Does quantitative easing actually work?

During times of uncertainty banks do not want to lend and consumers do not want to borrow. Increasing liquidity does not necessarily result in increasing demand

All of our great and good leaders like to exercise power. The greatest power is economic power and as such governments are drawn to exercise it by interfering with the markets. They do so, at least ostensibly, for our benefit and often with the best intentions. What they fail to understand is that there are always consequences, most of which are unintended.

The latest and in a sense grandest display of power may soon be revealed by the United States Federal Reserve (the Fed) in the form of quantitative easing. This process requires that the balance sheet of the central bank be expanded through the purchase of long-term assets in an attempt to drive down long-term interest rates. These measures are used when interest rate manipulation is no longer available, because short-term interest rates are already at or close to zero.

The fact that a central bank can use quantitative easing, or as it is popularly known QE2, does not necessarily mean that it works. According to a study by JP Morgan, the purchase of  $2 trillion worth of treasury bills might only lower short-term interest rates by 50 basis points. At this time the rumoured proposals for QE2 by the Fed do not suggest utilising anything near that amount of money. In fact QE2 may do nothing at all.

Federal Reserve Governor, Charles Plosser remarked, "Long-term rates have already come down over 100 basis points since the spring and we did nothing. So what makes us think that another 20 basis points is going to make any difference whatsoever?" It is also possible that the United States effort will imitate the experience of Japan where the provisions for yen liquidity simply got stuck in the Japanese banking system. The reason for this is simple. During times of uncertainty banks do not want to lend and consumers do not want to borrow. Increasing liquidity does not necessarily result in increasing demand.

In fact, QE2 could ultimately be exceptionally counterproductive. Investment icon Jeremy Grantham wrote a scathing analysis. "Adhering to a policy of low rates, employing quantitative easing, deliberately stimulating asset prices, ignoring the consequences of bubbles breaking, and displaying a complete refusal to learn from experience has left Fed policy as a large net negative to the production of a healthy, stable economy with strong employment."

The Fed in attempting to revive the US economy seems to have forgotten that its actions can reach far beyond America's shores. By forcing down interest rates and the value of the dollar, they have unleashed the mother of all carry trades that is playing havoc across the world. For example, India's equity and bond market have attracted $33 billion of foreign funds which have sent the Sensex to all-time highs, while long-term foreign direct investment has in fact dropped.

Korea, Japan and South Africa's currencies have risen dramatically against the dollar but their export industries have been crippled. The flood of foreign funds has pushed Indonesia's dollar bonds to yield just one percentage point above their US equivalent, but this torrent will not last forever. As occurred during the Asian crisis of 1997, the foreign funds could dry up from one moment to the next.

The diplomatic effects of the Fed's actions may in fact be devastating. Many governments see it as an irresponsible devaluation of the dollar in an attempt by the United States to export America's problems to the markets of Asia and Latin America. Many emerging markets including Brazil, Indonesia, South Korea, Taiwan and Thailand are considering either market intervention or capital controls - neither of which have been very successful.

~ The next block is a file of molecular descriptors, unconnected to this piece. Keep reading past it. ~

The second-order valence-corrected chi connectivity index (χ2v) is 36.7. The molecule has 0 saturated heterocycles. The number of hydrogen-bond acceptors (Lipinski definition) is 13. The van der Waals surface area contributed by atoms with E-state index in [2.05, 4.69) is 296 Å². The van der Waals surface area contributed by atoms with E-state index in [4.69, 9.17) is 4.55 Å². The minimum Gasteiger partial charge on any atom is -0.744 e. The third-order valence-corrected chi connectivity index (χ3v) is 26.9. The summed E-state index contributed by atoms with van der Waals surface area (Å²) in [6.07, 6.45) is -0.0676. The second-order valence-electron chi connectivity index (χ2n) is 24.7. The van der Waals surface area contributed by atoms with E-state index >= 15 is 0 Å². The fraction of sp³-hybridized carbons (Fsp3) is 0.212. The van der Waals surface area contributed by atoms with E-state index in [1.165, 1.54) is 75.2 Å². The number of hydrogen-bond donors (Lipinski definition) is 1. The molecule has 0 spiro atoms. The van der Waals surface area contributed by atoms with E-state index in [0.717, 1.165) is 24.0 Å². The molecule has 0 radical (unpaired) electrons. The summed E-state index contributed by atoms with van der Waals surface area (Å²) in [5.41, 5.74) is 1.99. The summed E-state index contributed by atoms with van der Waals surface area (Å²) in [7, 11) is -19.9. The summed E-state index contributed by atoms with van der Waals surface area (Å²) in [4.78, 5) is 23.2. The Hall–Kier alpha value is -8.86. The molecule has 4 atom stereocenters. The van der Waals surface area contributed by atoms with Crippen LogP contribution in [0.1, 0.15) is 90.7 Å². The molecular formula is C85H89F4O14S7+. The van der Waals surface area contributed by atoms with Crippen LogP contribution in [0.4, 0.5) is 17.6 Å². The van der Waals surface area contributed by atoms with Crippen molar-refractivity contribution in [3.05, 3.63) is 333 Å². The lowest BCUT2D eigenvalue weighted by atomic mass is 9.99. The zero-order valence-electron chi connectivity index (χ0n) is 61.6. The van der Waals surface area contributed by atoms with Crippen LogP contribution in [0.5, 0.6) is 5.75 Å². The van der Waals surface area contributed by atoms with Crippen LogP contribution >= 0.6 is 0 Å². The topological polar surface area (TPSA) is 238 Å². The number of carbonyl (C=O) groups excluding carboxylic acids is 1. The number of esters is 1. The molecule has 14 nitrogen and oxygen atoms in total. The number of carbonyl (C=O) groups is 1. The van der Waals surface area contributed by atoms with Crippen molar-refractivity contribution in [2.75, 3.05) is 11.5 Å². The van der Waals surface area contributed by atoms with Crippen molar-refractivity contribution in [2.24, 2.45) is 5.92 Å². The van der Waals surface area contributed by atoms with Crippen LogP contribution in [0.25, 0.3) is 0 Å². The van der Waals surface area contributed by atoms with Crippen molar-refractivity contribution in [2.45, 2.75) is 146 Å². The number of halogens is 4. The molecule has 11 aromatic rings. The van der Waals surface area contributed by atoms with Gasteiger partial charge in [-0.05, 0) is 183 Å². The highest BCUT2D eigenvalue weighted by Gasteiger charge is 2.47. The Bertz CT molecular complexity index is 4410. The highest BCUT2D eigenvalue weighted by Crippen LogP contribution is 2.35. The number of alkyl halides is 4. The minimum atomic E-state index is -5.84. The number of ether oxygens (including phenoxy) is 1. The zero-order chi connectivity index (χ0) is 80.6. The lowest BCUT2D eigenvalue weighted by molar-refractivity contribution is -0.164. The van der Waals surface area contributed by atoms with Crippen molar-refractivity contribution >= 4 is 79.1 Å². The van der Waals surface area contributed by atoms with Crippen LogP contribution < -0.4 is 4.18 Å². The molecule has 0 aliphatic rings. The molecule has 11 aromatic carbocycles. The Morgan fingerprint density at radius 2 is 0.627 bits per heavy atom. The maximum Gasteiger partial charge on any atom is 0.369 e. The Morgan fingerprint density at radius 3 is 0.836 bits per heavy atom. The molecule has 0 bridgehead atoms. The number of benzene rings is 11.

The United States' efforts to get China to change its policy regarding the renminbi are being hobbled by the actions of the Fed. In a recent G20 communiqué, issued during the meeting in Korea, America's trading partners specifically exhorted the United States to be "vigilant against excess volatility and disorderly movements in exchange rates" in order to "mitigate the risk of excessive volatility in capital flows facing some emerging countries".

Recently there have been some rumours that the Federal Reserve has actually decided that it would be more responsible to be patient and ease in smaller quantities in light of mixed and even optimistic signals from the US economy. If this is true, the markets, which have been discounting a large intervention, might be in for a shock on 3rd November.

The real need is for something that no government, no central bank can supply. John Maynard Keynes coined the expression "animal spirits" when he spoke about speculation, but he also meant the need for trust. The markets can only develop trust when they are sure that government policy remains consistent. In that sense, the unintended consequences of government action like QE2 could easily kill that which it is trying to restore.

(The writer is president of Emerging Market Strategies and can be contacted at [email protected] [email protected])

Rambabu Shastri
1 decade ago
Quantitative Easing works. It clears out the dirty and overstuffed bowels of the US all over other countries of the world. The excipient ensures that everyone else has an opportunity to use it and artificially boost the prices of their assets.

Somehow, easing does not guarantee that the US will be able to digest more to create more demand for goods and services. Sad, but true. We are headed into an era of hyper-inflation and my bet is Islamic Banking will gain more strength. India with it's ineffective RBI Governor (unlike Y V Reddy) will soon bear the brunt of not curbing hot capital inflows in a couple of years.
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